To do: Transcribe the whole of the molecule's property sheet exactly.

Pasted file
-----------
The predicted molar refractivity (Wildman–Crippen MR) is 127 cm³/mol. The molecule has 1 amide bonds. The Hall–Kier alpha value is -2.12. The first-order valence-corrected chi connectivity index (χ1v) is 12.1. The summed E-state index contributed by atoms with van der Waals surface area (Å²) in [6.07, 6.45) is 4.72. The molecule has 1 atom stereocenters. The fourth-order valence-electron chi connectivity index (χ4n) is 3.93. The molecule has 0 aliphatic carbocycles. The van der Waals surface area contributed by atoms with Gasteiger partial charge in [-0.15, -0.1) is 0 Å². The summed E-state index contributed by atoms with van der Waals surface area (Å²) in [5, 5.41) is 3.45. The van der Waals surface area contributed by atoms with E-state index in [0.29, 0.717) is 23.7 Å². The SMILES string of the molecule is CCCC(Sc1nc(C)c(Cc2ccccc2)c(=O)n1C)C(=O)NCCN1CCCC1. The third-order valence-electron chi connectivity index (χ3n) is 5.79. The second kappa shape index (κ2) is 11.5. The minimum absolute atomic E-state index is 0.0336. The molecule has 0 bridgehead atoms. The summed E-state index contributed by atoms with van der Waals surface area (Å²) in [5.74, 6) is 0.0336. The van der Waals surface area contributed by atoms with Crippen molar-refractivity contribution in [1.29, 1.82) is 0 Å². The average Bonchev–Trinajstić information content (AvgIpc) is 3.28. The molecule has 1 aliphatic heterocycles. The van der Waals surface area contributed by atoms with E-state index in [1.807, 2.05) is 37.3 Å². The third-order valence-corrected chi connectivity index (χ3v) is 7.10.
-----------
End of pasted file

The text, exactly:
The predicted molar refractivity (Wildman–Crippen MR) is 127 cm³/mol. The molecule has 1 amide bonds. The Hall–Kier alpha value is -2.12. The first-order valence-corrected chi connectivity index (χ1v) is 12.1. The summed E-state index contributed by atoms with van der Waals surface area (Å²) in [6.07, 6.45) is 4.72. The molecule has 1 atom stereocenters. The fourth-order valence-electron chi connectivity index (χ4n) is 3.93. The molecule has 0 aliphatic carbocycles. The van der Waals surface area contributed by atoms with Gasteiger partial charge in [-0.15, -0.1) is 0 Å². The summed E-state index contributed by atoms with van der Waals surface area (Å²) in [5, 5.41) is 3.45. The van der Waals surface area contributed by atoms with E-state index in [0.29, 0.717) is 23.7 Å². The SMILES string of the molecule is CCCC(Sc1nc(C)c(Cc2ccccc2)c(=O)n1C)C(=O)NCCN1CCCC1. The third-order valence-electron chi connectivity index (χ3n) is 5.79. The second kappa shape index (κ2) is 11.5. The minimum absolute atomic E-state index is 0.0336. The molecule has 0 bridgehead atoms. The summed E-state index contributed by atoms with van der Waals surface area (Å²) in [5.74, 6) is 0.0336. The van der Waals surface area contributed by atoms with Crippen molar-refractivity contribution in [1.29, 1.82) is 0 Å². The average Bonchev–Trinajstić information content (AvgIpc) is 3.28. The molecule has 1 aliphatic heterocycles. The van der Waals surface area contributed by atoms with E-state index in [1.807, 2.05) is 37.3 Å². The third-order valence-corrected chi connectivity index (χ3v) is 7.10.